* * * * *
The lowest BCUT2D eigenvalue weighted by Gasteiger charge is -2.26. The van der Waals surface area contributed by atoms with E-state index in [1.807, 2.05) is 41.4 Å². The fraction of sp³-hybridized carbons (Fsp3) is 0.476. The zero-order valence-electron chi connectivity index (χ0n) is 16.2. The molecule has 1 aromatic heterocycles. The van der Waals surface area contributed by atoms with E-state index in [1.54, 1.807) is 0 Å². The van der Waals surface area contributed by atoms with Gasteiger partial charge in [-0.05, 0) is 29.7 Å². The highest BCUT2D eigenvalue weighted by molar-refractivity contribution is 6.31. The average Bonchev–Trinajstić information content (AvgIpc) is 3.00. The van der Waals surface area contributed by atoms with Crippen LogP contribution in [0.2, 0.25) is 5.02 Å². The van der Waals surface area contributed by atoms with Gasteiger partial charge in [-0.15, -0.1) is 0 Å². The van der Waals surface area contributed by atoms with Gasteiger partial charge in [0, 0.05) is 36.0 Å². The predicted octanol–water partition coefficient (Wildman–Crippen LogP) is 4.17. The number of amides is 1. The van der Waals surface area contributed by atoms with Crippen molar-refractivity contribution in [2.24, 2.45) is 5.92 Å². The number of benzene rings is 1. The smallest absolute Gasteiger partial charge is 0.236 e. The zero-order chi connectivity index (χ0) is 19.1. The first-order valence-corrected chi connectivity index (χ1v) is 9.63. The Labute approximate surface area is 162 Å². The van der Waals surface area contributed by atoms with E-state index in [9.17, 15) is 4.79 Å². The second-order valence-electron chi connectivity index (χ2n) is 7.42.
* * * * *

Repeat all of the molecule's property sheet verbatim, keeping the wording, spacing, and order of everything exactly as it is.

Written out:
The lowest BCUT2D eigenvalue weighted by Gasteiger charge is -2.26. The van der Waals surface area contributed by atoms with E-state index in [1.807, 2.05) is 41.4 Å². The fraction of sp³-hybridized carbons (Fsp3) is 0.476. The zero-order valence-electron chi connectivity index (χ0n) is 16.2. The molecule has 1 aromatic heterocycles. The van der Waals surface area contributed by atoms with E-state index in [1.54, 1.807) is 0 Å². The van der Waals surface area contributed by atoms with Gasteiger partial charge in [-0.05, 0) is 29.7 Å². The highest BCUT2D eigenvalue weighted by molar-refractivity contribution is 6.31. The average Bonchev–Trinajstić information content (AvgIpc) is 3.00. The van der Waals surface area contributed by atoms with Crippen LogP contribution in [0.2, 0.25) is 5.02 Å². The van der Waals surface area contributed by atoms with Gasteiger partial charge in [-0.15, -0.1) is 0 Å². The van der Waals surface area contributed by atoms with Gasteiger partial charge in [0, 0.05) is 36.0 Å². The predicted octanol–water partition coefficient (Wildman–Crippen LogP) is 4.17. The number of amides is 1. The van der Waals surface area contributed by atoms with Crippen molar-refractivity contribution in [2.24, 2.45) is 5.92 Å². The number of benzene rings is 1. The smallest absolute Gasteiger partial charge is 0.236 e. The zero-order chi connectivity index (χ0) is 19.1. The first-order valence-corrected chi connectivity index (χ1v) is 9.63. The Labute approximate surface area is 162 Å². The van der Waals surface area contributed by atoms with E-state index in [9.17, 15) is 4.79 Å². The second-order valence-electron chi connectivity index (χ2n) is 7.42.